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Judge denies FDA bid to stay 'morning-after' pill ruling

A Plan B One-Step emergency contraceptive box is seen in New York, April 5, 2013. REUTERS/Shannon Stapleton
A Plan B One-Step emergency contraceptive box is seen in New York, April 5, 2013. REUTERS/Shannon Stapleton

By Jessica Dye

NEW YORK (Reuters) - A federal judge in New York on Friday declined to temporarily halt a court order directing the U.S. Food and Drug Administration to make emergency contraception available over the counter to girls of all ages.

However, U.S. District Judge Edward Korman in Brooklyn said he would give the FDA until May 13 to ask a federal appeals court in Manhattan to stay the order, which had been scheduled to take effect on Friday.

Korman ordered the FDA on April 5 to lift age and point-of-access restrictions on all levonorgestrel-based emergency contraception, also known as the "morning-after" pill or "Plan B," to prevent unwanted pregnancies. The FDA has appealed that ruling.

"In my view, the defendants' appeal is frivolous and taken for the purposes of delay," Korman wrote in Friday's decision.

The case stems from a 2005 lawsuit filed by a coalition of reproductive rights advocates who sought to lift age and access restrictions on emergency contraception.

At the time of Korman's original April ruling, emergency contraception was available without a prescription to women 17 years and older who presented identification at a pharmacist's counter.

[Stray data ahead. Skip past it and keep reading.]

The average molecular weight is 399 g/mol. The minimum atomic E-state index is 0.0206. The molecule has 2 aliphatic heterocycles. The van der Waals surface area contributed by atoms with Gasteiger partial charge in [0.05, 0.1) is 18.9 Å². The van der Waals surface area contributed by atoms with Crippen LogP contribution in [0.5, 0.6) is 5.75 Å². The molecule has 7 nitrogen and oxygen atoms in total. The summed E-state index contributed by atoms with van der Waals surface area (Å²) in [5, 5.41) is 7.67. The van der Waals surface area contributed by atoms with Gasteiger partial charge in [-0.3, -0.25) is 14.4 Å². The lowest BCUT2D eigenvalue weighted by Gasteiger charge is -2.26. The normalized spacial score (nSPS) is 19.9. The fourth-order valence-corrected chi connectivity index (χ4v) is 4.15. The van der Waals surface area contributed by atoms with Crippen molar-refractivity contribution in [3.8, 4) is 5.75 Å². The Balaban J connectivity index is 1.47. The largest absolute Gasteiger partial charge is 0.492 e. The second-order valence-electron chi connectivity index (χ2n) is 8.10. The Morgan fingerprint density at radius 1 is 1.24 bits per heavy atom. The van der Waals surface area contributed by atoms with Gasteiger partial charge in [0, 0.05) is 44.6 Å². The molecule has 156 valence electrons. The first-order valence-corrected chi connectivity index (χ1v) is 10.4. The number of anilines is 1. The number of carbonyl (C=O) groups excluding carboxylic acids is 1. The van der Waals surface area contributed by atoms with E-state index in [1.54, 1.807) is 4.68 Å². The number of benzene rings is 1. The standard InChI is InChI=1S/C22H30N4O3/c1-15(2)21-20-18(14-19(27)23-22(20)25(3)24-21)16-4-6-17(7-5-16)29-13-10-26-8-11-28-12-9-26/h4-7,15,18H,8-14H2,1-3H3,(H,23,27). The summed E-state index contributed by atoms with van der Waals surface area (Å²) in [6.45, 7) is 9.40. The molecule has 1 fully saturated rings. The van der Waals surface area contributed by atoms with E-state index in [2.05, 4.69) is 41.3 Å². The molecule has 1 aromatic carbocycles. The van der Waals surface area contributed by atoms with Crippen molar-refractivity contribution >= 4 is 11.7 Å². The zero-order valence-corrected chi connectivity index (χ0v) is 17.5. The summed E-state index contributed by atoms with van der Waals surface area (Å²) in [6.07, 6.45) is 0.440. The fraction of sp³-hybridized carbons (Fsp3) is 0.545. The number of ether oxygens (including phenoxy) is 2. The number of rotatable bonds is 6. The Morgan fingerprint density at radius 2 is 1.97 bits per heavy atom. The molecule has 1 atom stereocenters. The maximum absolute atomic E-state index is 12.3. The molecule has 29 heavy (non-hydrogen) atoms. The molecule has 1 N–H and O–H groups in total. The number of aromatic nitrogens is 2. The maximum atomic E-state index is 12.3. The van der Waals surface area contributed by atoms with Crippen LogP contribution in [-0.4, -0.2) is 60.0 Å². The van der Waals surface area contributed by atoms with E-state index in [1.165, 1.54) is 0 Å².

Late last month, the FDA said it would allow girls as young as 15 to buy a one-pill version of emergency contraception, Plan B One-Step, made by a unit of Teva Pharmaceutical Industries Ltd without a prescription.

The agency said its decision was unrelated to the court ruling and based on data from Teva showing teens that age could take the drug safely.

In the April 5 ruling, Korman called the agency's restrictions on emergency contraception "arbitrary, capricious and unreasonable," and gave it 30 days to make the drug available over the counter to women of all ages.

If taken up to 120 hours after unprotected sex, emergency contraception is designed to prevent pregnancy.

FDA and Teva officials declined to comment.

(Reporting by Jessica Dye; editing by Noeleen Walder, Michele Gershberg and Jeffrey Benkoe)

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